While we’re on the topic of weddings, what is something you’ve heard read or said at a wedding that’s stuck with you? Why did you like (or dislike) it?

A mishmash of chocolate, cashew, and pineapple

I’ve quit cloudy Ballina for cloudy Melbourne for a little while. I know people all over the country are hating the almost constant grey and frequent rain here at the moment – it’s ruining many a crop and a holiday. But I must say I will take cloudy and rainy over bright and sunny most of the time now, my foot is just so much happier when the temperature stays under eighty degrees. I really don’t think the happiness of my right foot trumps entire wheat crops and thousands of beach vacations, but me being miserable about the rain alongside everyone else isn’t exactly going to help, either. So I am reveling in the unusual rainy coolness of this season in Australia even when it means (as it did yesterday) that I get absolutly soaked walking home from the shops when I go out without an umbrella.

Mike flies in tomorrow leaving our friend Chloe to take care of Zulu (who Mike described in his most recent email as a “manic, chew-monster, bounding, bat-of-out-hell, kea-shark, puppy.”). There is no such things as a kea shark, in case you’re wondering. A kea is a large alpine parrot found in New Zealand. They are very smart, very mischeivous, very curioous, and very determined – the sort of bird that rips all the rubber off the windscreen wipers of cars when they’re bored. They get bored a lot. Zulu can be a bit like a kea, one with very sharp teeth. We are anticipating not only that Chloe will feed and care for our little chewing machine, but will also have somehow transformed him into a perfectly obedient, relatively-docile, dog by the time we get back. One who never chews on us, or yips and moans when we put the hated leash on him and then runs under the ant pantry to sulk and refuses to come out unless bribed with meat. One who sits, stays, lies down, and drops things on command, every single time and without delay.  

Chloe’s cool. I have faith that she can work this miracle.      

So in lieu of a coherent update today I offer two things. One, I just ate a chocolate, cashew nut, and pineapple muffin. You wouldn’t think those three things would work together, but they do. And, two, for those of you who are writers, go on over to Dani Shapiro’s blog and read this week’s piece called On Practice.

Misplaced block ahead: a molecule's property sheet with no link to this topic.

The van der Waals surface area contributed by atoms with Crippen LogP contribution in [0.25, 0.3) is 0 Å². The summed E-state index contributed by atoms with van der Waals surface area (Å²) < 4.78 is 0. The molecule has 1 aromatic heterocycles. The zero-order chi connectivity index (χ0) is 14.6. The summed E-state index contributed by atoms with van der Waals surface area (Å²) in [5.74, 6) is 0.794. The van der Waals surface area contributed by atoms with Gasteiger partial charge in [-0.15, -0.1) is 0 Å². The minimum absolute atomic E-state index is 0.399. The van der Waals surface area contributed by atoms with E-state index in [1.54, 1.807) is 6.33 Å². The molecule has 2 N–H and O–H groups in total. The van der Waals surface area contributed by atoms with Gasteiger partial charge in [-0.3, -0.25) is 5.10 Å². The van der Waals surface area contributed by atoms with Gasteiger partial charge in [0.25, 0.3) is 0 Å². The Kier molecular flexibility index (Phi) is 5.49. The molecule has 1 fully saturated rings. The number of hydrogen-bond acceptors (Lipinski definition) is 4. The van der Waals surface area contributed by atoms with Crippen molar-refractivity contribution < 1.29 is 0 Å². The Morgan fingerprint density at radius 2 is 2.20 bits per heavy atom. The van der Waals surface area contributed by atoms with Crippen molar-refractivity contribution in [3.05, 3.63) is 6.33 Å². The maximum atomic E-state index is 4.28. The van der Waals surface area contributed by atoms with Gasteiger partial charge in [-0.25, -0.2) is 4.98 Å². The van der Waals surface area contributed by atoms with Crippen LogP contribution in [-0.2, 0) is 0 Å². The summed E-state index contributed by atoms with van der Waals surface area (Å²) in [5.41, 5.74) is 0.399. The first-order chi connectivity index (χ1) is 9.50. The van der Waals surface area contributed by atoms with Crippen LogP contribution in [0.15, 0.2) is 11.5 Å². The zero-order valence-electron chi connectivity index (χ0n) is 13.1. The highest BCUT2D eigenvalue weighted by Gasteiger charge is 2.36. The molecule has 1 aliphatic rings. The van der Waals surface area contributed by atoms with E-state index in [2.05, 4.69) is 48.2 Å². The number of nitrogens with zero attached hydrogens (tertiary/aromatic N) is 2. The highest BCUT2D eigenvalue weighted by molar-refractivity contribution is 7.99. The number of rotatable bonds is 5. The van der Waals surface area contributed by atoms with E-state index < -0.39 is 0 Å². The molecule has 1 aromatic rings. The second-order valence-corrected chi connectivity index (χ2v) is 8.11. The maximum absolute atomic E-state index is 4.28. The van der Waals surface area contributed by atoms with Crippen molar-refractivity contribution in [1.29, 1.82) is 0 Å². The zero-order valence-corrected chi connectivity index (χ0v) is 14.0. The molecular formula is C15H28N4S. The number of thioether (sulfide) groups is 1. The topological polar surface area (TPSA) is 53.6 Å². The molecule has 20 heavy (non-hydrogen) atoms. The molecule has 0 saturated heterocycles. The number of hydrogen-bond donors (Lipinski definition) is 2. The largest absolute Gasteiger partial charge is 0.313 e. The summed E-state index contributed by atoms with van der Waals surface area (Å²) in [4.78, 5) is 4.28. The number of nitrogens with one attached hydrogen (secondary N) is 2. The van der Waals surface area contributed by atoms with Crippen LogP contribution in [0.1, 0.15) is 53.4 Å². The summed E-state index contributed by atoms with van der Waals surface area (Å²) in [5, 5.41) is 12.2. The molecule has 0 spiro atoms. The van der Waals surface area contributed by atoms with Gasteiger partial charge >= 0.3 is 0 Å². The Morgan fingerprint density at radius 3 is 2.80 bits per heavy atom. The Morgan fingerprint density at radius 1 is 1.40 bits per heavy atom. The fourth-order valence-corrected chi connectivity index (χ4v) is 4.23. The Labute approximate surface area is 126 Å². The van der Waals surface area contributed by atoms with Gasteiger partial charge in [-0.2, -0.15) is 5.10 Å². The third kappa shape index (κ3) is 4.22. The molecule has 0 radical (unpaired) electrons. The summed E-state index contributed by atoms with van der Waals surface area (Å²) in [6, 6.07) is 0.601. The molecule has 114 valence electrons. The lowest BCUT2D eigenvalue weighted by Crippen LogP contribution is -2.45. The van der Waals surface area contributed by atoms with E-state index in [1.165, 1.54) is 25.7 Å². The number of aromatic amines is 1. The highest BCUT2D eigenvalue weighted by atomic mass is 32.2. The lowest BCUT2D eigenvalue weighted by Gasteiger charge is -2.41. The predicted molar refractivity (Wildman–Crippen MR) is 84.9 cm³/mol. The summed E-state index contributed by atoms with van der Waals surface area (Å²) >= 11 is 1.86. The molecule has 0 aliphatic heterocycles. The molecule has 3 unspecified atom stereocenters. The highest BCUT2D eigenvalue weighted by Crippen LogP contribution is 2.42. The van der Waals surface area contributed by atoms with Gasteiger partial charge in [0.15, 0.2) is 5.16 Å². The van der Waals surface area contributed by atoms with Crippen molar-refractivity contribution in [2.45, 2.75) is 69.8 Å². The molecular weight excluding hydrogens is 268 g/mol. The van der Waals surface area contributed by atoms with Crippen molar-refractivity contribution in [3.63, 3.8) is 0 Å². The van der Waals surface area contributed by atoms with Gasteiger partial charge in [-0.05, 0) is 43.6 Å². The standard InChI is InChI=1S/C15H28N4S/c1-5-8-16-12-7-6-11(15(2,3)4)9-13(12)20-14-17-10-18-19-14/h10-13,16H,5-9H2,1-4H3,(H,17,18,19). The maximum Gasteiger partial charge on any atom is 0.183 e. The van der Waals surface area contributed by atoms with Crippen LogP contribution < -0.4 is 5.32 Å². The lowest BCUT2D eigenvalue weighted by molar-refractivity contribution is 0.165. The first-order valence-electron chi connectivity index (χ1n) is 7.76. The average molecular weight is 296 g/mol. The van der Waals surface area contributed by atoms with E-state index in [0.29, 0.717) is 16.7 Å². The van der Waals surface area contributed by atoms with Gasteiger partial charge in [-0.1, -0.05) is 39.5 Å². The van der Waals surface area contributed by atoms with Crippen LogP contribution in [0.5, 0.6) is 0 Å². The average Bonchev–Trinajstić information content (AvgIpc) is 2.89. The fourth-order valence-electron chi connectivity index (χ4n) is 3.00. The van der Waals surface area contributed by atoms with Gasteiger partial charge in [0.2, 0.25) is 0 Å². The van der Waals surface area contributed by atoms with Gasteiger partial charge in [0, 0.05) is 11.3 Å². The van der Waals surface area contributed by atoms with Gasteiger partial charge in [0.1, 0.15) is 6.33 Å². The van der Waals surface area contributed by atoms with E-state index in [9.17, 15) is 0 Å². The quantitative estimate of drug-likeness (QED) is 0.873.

“Discipline,” she says. “–if I were to think of a physical manifestation of it–would look like a very tense person.  Gritted teeth.  Furrowed brow.  Squinting eyes.  Focusing hard.  Practice, on the other hand, requires a kid of looseness.  Writing from a softer, more porous, interior place.  A forgiving place.”

It’s a neat, short, piece that shifted (for today, anyway) how I think about writing and has encouraged me to be a bit more gentle with myself. Not that I needed that sort of encouragement this week, perhaps, given that I’m spending more time eating chocolate muffins than writing at the moment. But January will undoubtedly come, and with it my time to focus on draft three of this next book.

Have a great weekend. I’ll be celebrating Tristan and Amber’s wedding (hooray) and then heading to Tamania for a mini getaway with Mike on Tuesday. So see you next week from Tasmania.

Holiday dreaming

Happy Monday! I’ve been in Australia a week today and feeling very much on holidays now, so forgive me this next month if I’m not posting here three times a week as usual. I will try to stay checked in but this next couple of weeks, at least, will be quite busy. Tomorrow I head to Melbourne for a couple of days and I’ll meet Mike there around noon on Friday. We’ll head straight down south for the wedding of good friends, Tristan and Amber (last night I dreamed this wedding took place on a plane, with a pay-as-you-go buffet). After their wedding Mike and I are jaunting off to Tasmania for a few days to take a “just us” holiday, and then we fly back up here for the week before Christmas. We fly back to Laos on the 27th of December and life and blogging will then resume normal rhythm. That’s the theory, anyway.

So while we’re on the topic of dreams, do any of you have recurring dreams that you puzzle over? I’m a very vivid dreamer, often having what Mike calls “crackpipe dreams” – vibrant dreams that make no logical sense – but my recurring dreams are much more prosaic.

I have two types of recurring dreams. One type is set in an airport – I’m running through the airport because I’m late for my plane, or the plane is delayed, or I’m on the wrong flight, or I’m stuck on a plane and we’ve already been in the air for 55 hours, or I’m trapped in a plane at the bottom of the ocean looking desperately for my passport before I try to swim for the surface because I can’t leave my passport behind… that sort of thing.